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Woman removed from plane after employees mistakenly believed she had Monkeypox

Spirit Airlines Hurricanes
AP Photo/Keith Srakocic, File)

A California woman is claiming that she and her wife were pulled off of a plane because staff members believed she had monkeypox. 

The incident occurred on a Spirit Airlines flight.

In a TikTok video, the woman identified as Jacqueline Nguyen explained how humiliated she was:

“They had me get off the plane in front of everyone along with my wife to interrogate me about the eczema I’ve had my whole life. They asked me to provide medical documents and told my wife to watch her attitude. I’ve never been so humiliated in my life.”

Nguyen and her wife were eventually able to get back on the plane after she showed the staff members a prescription cream for her eczema. 

Nguyen told reporters that she is grateful that she had her cream on her but that she does not believe she should be required to carry around proof of her skin condition.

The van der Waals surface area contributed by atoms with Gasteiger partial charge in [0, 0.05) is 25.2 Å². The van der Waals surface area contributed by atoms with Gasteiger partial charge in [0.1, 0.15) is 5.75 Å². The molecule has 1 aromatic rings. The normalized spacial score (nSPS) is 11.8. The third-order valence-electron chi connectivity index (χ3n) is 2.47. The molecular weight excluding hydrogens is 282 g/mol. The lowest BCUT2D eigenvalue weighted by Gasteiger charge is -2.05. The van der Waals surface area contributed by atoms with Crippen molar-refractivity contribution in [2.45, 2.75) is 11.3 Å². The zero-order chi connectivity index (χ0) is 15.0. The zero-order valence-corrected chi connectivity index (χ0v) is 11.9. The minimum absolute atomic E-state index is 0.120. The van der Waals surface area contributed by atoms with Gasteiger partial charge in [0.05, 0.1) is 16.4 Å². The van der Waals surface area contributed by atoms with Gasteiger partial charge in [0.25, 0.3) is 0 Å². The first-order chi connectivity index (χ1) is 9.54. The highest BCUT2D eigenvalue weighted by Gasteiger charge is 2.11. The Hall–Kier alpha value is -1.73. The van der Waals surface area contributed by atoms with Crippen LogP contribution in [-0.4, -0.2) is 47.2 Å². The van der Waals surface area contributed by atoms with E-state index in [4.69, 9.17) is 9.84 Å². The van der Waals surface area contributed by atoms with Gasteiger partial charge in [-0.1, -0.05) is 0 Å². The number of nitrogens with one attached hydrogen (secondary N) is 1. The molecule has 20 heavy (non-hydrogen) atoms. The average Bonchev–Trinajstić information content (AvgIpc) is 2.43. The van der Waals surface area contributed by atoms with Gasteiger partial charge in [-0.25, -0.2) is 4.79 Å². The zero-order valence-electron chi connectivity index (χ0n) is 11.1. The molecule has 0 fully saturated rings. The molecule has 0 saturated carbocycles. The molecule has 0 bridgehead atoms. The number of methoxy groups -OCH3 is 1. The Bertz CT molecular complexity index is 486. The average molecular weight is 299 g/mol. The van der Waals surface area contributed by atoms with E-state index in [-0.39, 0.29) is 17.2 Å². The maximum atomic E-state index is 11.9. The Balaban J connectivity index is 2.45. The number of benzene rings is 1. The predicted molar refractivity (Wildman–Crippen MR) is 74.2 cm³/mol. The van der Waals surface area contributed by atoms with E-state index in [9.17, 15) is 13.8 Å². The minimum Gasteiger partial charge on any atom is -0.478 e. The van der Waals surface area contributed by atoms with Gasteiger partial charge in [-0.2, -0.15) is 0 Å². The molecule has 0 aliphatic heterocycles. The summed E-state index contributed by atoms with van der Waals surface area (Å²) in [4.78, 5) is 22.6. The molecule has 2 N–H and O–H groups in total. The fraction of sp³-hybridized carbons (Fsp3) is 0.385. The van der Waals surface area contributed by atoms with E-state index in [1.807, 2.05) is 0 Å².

“I’m very lucky I happened to bring my eczema cream that day, but we shouldn’t have to tote around evidence,” she posted, adding: “This has happened to other people who were not so lucky to have anything with them as ‘proof.'”

She also told the New York Post that she may be seeking a lawsuit against the airline so that they better train their employees to identify skin conditions.

 Healthcare attorney Harry Nelson told NewsNation that in order to sue to company, Nguyen would have to prove that the airline acted irresponsibly in pulling her off of the plane:

“The airlines have a right to express concerns about a possibly contagious condition and to ask patients for medical certification if there’s reason to believe that they are sick,” he said. “The question here is really whether Spirit behaved reasonably and whether it was possible to mistake the passenger’s eczema, in this case, for monkeypox.”

According to the CDC, monkeypox is highly contagious and can spread through :

  • Direct contact with monkeypox rash, scabs, or body fluids from a person with monkeypox.
  • Touching objects, fabrics (clothing, bedding, or towels), and surfaces used by someone with monkeypox.
  • Contact with respiratory secretions.

Monkeypox has been declared a public health emergency in the United States. The emergency declaration frees up federal funds and resources to combat the outbreak.